“Not a bit,” said Damgard, a top defender of derivatives in Washington until he retired in 2012. “Doesn’t bug me. In the middle of the campaign a lot of people say things that they think are going to help them get elected.”
Do you see how sophisticated he can be when it’s Republicans blasting Wall Street and Hedge Fund managers?
Their criticism is like water off a duck’s back.
“Hold on, hold on, hold on,” billionaire investor Ken Langone said this week when asked if the success of the Republican front-runners upset him.
For one thing, according to Langone, a Home Depot Inc. co-founder who’s given New Jersey Governor Chris Christie’s super PAC at least $250,000, anything can change before the primaries. Life goes on even under President Trump, Langone said, before getting even sunnier.
“The cockeyed optimist that I am, maybe, just maybe, he might turn out to be one of the greatest surprises America ever had,” he said. “You got to be optimistic.”
Back in 2011, Langone and his folks couldn’t take Sarah Palin, but now they’re cockeyed optimists who think Trump might not be so bad after all.
A person involved in government relations at one of the largest U.S. banks, who asked not to be identified, said Trump might be bad overall but wouldn’t come after Wall Street out of the gate like Sanders.
Well, he can be bad overall. Who cares if the president is bad overall? That’s not so much of a problem, right?
As for Ted Cruz?
Well, that’s simple:
Cruz doesn’t frighten one former Goldman Sachs executive who watched the senator help his wife, Heidi, woo clients to a unit that caters to people and families with average investments at the firm of more than $40 million. The senator knows bankers, went to the same Ivy League schools, understands their needs and has taken their money, he said.
So, when Obama bailed these bastards out and made a couple of mildly populist comments about them, he got compared to Hitler. When Hillary Clinton suggests some minor reforms, she’s “crapping all over” what they do for a living.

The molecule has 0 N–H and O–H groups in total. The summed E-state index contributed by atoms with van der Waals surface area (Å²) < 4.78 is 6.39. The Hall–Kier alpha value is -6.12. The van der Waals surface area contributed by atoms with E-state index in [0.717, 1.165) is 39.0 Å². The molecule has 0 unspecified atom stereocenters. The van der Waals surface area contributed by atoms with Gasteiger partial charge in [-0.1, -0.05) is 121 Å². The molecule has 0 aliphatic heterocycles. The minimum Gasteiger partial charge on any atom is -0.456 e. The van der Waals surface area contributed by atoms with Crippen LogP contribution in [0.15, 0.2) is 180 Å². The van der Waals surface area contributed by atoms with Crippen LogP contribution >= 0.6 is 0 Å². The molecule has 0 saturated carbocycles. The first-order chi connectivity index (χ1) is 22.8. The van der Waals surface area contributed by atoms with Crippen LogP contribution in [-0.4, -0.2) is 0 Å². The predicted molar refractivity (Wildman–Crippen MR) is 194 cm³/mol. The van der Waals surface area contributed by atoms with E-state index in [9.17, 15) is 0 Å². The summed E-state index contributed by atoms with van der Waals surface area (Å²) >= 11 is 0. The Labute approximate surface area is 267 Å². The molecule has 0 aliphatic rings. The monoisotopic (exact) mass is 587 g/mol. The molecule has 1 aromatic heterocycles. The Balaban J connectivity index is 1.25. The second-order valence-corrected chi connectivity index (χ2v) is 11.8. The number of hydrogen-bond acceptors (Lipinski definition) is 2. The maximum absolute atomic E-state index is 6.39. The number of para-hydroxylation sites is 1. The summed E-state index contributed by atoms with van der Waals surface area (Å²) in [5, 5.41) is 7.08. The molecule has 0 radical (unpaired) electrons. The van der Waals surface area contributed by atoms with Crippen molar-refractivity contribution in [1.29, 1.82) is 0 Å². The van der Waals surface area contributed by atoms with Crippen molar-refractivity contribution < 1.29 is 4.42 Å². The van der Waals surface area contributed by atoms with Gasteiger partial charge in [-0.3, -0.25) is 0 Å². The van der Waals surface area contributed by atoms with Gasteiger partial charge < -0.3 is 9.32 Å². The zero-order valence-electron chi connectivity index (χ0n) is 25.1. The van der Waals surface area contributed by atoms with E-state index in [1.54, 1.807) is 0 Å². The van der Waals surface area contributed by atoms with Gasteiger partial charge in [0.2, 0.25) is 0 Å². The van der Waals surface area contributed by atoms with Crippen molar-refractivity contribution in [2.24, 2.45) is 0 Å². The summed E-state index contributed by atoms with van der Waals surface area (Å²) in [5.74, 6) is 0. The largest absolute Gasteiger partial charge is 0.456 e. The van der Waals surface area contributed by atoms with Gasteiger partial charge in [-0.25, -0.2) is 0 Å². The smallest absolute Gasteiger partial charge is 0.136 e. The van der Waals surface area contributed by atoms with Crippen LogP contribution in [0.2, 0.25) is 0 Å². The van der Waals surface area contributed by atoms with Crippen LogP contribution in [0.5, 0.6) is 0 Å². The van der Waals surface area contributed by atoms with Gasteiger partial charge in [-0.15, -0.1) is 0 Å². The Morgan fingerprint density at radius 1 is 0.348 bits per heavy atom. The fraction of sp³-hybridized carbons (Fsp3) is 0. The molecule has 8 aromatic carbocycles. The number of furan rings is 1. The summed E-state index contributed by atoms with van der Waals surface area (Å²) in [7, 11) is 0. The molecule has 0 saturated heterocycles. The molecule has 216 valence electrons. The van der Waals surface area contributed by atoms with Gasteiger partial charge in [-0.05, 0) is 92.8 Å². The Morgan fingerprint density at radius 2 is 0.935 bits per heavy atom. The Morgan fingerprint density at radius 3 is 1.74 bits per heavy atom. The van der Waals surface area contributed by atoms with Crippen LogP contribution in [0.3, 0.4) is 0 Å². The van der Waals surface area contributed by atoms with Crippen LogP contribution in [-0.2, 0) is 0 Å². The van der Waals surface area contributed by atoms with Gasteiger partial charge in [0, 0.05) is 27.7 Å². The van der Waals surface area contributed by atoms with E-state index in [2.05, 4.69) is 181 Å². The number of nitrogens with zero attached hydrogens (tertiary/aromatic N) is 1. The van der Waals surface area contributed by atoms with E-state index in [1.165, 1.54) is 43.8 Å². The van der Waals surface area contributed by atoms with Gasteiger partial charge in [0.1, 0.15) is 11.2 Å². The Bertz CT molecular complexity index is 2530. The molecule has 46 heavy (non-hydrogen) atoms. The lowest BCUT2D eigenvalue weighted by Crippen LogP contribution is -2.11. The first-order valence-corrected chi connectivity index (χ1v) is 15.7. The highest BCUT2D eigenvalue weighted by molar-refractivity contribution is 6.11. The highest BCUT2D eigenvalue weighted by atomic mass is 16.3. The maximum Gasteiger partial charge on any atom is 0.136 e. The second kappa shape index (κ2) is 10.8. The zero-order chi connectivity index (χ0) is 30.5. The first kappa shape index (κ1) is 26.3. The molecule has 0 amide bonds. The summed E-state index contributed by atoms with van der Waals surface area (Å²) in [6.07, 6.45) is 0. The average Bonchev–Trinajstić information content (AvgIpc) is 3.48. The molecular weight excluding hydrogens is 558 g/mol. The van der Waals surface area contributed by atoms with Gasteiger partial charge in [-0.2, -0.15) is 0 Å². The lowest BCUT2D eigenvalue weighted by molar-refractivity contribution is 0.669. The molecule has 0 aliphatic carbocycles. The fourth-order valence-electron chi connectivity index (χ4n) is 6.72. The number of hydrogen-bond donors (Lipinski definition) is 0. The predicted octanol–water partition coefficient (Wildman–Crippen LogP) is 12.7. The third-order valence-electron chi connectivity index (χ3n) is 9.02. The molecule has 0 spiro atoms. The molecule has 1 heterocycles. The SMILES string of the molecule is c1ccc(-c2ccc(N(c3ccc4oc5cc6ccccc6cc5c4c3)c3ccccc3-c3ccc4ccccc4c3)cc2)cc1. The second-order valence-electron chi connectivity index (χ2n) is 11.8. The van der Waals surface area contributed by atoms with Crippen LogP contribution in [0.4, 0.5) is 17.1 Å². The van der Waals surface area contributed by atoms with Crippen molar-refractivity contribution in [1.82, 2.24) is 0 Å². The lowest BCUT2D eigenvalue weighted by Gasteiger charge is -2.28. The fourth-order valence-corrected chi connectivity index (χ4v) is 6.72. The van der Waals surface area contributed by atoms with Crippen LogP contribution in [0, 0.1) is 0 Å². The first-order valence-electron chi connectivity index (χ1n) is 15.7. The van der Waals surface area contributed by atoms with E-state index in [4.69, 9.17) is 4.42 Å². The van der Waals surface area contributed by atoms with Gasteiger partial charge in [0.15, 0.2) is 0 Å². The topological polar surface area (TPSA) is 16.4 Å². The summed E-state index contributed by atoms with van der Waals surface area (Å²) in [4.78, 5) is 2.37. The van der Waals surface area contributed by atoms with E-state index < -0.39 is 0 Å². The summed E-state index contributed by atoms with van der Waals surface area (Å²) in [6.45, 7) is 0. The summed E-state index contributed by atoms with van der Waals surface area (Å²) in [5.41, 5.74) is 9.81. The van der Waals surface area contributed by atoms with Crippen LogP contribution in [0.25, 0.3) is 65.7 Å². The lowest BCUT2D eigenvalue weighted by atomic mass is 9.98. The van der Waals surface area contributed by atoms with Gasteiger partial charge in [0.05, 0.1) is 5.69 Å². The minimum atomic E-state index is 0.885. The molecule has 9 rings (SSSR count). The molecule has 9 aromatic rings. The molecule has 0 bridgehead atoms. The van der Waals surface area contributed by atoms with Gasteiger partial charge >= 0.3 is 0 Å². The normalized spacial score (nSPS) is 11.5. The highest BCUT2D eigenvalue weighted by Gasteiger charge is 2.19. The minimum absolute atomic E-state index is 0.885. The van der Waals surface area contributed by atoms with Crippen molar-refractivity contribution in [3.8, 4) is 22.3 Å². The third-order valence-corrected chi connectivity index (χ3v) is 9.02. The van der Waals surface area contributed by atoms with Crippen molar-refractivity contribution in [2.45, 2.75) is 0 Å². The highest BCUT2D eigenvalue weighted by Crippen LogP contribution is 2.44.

But Ted Cruz can demonize them and Trump can say they’re getting away with murder and it’s no big deal. They can be trusted to play ball.
Here’s how Cooperman defended his class:
As a group we employ many millions of taxpaying people, pay their salaries, provide them with healthcare coverage, start new companies, found new industries, create new products, fill store shelves at Christmas, and keep the wheels of commerce and progress (and indeed of government, by generating the income whose taxation funds it) moving.
Here’s how Bob Dylan described them.
Disillusioned words like bullets bark
As human gods aim for their mark
Make everything from toy guns that spark
To flesh-colored Christs that glow in the dark
It’s easy to see without looking too far
That not much is really sacred
While preachers preach of evil fates
Teachers teach that knowledge waits
Can lead to hundred-dollar plates
Goodness hides behind its gates
But even the president of the United States
Sometimes must have to stand naked
Yes, they sound thin-skinned when a Democrat criticizes them, but they’re really justing aiming for their mark.
And the president of the United States is the biggest mark of them all.